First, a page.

[See photo for full beer listing ==>] I was familiar with most of the beweries lined up for the tasting, if not the beers.  Brooklyn‘s special Local beers have never really sparked my interest enough for me to fork out for them.  TBH, I’ve been probably more underwhelmed by this brewery than any other.  Even sat at that table in Katz’s Deli I could only muster a ‘meh’ for the ale specially brewed for them.  So, their special Belgian style beers are probably as far from something I’d want to try as you can get.  Still underwhelmed.  If pushed, I’d sat the No 2 had more substance than the No 1.  (Oh, yes I did!)  I have drank the excellent Flying Dog‘s Kujo plenty of times, but never has it been as good as tonight.  Wracking my brains, I come to the conclusion that it’s the first time I’ve had it bottled.  Possibly a bit older than usual too.  All I know is it’s a fantastic coffee stout, as style very easy to make a dog’s dinner of (ok, that I apologise for).

There is food laid on; smoked turkey (amazing) with thanksgiving wings and stuffing balls, served with cranberry sauce, corn on the cob, and sweet potato with marshmallow.  The latter, nowhere near as appalling as you would imagine, but something I have no intention of ever eating again.

New beer and brewery to me was the final Unita Brewing XVI. Interesting because, well, it’s from Utah which is home to good friends of mine, and largely Mormon.  Again, we’ve got them sneaky yanks taking our tired old heritage ales and returning them back to us bigger an better.  This time the barley wine.  I’s good enough to get me thinking “If I could only drink one style of beer for the rest of my days…”

And, all in a Fuller’s pub.  I hope this is an experiment.  Testing the waters.  Should they be giving their bar managers the discretion and freedom to do things like this (the whole place, not just the excellent event).  Yes, yes, and again yes

*As far as I can make out, the council listened to the complaints and put a block on the change of purpose. The CBT folk say this is very much not over. Fingers crossed.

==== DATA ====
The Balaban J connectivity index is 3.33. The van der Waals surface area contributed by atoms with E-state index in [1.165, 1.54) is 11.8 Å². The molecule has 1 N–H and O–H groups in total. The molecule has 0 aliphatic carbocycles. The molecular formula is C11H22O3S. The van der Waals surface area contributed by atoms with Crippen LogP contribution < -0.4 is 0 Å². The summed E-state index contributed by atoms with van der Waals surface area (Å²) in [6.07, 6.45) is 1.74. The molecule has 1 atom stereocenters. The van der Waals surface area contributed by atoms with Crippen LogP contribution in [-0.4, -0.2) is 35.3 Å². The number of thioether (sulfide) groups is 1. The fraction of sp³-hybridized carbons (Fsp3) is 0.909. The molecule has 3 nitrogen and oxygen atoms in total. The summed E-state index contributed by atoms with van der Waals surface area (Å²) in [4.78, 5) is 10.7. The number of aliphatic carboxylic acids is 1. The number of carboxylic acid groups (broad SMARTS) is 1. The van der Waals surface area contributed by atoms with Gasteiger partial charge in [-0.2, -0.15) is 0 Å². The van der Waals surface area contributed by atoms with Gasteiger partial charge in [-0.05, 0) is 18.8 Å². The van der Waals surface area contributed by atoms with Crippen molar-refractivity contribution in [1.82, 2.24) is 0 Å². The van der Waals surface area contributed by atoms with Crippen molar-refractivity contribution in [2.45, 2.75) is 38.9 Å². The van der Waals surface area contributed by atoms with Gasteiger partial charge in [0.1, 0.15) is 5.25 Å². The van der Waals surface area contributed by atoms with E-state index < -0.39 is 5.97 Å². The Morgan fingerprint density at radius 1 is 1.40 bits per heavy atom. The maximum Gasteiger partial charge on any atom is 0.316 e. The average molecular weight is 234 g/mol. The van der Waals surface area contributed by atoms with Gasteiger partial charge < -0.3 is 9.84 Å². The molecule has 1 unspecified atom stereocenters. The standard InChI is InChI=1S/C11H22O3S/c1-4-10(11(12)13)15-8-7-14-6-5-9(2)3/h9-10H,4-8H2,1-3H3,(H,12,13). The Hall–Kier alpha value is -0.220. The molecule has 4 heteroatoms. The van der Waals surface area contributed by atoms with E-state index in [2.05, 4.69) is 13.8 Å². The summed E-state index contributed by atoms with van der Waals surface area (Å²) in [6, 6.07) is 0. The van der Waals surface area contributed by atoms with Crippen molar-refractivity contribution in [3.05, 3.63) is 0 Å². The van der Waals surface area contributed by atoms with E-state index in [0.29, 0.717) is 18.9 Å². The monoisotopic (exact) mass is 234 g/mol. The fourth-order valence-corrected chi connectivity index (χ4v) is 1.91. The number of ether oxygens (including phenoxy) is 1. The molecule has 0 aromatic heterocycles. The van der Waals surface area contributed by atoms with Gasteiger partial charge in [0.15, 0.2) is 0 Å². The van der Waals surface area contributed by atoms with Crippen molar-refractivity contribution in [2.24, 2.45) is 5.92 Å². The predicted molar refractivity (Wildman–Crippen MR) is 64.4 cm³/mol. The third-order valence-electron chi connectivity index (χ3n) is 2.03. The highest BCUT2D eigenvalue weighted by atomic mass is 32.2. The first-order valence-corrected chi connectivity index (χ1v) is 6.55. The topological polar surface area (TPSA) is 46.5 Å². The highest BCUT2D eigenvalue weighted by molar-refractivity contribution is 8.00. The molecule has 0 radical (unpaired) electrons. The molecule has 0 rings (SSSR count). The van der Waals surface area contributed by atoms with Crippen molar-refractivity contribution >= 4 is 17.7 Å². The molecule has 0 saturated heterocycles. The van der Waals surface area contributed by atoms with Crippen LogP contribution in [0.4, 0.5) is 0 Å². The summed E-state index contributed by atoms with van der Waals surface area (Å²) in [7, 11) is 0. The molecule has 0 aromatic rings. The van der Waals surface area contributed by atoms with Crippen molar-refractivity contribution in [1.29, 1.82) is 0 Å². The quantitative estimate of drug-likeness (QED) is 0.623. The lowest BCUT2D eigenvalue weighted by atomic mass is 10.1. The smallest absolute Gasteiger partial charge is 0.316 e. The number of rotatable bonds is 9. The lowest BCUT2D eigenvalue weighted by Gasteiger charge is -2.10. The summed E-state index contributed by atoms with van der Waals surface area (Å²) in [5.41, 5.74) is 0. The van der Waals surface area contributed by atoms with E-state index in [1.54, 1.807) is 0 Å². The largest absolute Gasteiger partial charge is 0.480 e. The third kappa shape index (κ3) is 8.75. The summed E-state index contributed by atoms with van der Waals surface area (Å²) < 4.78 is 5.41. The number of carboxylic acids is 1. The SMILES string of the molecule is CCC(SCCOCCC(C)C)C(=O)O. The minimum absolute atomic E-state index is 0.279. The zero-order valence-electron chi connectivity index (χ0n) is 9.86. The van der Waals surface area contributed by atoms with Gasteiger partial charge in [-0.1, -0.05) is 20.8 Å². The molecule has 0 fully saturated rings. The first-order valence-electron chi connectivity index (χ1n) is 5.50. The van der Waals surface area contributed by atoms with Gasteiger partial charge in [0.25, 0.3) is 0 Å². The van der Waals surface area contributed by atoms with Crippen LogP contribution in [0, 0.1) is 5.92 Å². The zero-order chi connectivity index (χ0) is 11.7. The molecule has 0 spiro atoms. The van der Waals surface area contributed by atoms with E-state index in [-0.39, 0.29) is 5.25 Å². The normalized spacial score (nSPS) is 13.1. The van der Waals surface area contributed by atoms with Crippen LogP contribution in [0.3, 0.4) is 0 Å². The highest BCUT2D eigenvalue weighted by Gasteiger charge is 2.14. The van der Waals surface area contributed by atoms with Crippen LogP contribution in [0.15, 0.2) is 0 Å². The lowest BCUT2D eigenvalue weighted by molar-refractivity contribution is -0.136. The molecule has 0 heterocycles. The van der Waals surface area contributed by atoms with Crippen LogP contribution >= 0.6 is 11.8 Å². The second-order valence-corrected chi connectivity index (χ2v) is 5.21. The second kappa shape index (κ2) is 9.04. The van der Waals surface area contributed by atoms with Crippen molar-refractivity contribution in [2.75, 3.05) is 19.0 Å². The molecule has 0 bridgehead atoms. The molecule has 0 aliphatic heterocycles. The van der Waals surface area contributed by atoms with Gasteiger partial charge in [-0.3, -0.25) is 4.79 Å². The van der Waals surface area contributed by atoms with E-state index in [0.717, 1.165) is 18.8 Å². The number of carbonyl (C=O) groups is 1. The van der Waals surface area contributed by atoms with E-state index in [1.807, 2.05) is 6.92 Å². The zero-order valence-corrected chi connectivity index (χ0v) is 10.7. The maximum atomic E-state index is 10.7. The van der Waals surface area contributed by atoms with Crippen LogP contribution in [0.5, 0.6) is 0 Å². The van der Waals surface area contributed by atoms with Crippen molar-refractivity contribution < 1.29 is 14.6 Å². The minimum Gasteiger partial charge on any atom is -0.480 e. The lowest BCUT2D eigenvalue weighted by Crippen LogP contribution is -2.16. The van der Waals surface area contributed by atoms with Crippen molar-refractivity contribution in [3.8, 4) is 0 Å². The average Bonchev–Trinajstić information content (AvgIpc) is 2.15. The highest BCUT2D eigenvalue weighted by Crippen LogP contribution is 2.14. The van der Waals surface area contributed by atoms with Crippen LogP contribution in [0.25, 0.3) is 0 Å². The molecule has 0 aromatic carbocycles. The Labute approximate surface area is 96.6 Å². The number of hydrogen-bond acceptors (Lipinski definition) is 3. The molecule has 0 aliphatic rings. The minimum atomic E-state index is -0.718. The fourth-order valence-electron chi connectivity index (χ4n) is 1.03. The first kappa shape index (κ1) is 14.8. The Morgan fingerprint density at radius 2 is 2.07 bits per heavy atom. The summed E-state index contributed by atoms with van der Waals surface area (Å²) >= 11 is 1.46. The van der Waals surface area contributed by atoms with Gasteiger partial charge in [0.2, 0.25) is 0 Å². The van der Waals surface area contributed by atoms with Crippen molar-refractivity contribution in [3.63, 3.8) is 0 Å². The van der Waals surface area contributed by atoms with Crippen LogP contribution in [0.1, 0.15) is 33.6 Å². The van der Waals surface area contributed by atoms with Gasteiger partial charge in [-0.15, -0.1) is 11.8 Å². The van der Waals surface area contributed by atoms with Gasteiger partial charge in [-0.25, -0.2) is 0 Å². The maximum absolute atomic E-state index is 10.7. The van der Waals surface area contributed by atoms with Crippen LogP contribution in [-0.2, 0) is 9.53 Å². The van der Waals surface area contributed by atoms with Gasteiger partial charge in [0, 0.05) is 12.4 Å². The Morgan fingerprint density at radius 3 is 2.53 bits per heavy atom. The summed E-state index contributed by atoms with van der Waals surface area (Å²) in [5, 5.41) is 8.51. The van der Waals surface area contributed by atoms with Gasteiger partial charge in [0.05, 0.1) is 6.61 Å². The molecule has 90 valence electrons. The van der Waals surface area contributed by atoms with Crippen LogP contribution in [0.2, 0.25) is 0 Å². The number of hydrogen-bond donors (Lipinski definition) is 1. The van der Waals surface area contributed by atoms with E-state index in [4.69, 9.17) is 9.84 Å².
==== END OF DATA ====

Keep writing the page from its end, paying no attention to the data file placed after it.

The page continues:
**I do, of course, appreciate the irony in making that allegation

Written by Tony Kiernan

25 November 2012 at 6:32 pm

Posted in Beer, Drinking, Food, London

Catford Bridge Tavern

with one comment

I’m fooling no-one with my claims to some sort of authenticity living in the heart of Lewisham. It may have only been this century that I started coming to London on a regular basis, but even in this much neglected corner of the south-east, can I see the creeping hand of gentrification. Not only am I living right on a visible crest of it, I’m very probably one of the indicators too.

On as Saturday, it’s just as easy for me to take a walk up the ‘proper’ market for sacksful of cheap veg as it is to go get some brunch at Brockley Market in the other direction. And, if I’m honest, that really suits me.

Pubs round here can be a bit hairy. While I love that my local is populated by old Jamaican guys in pork-pie hats, drinking Guinness, playing poker and getting locked in until I’m leaving for work; it’s not really somewhere I frequent. Mostly this is down to the poor beer selection. There is, of course, a Wetherspoons but it’s one of those ones; fine for a passing pint (always has Old Rosie) but not really a destination. There’s a couple of places that carry premium lager and the occasional decent guest ale. At least they’re trying.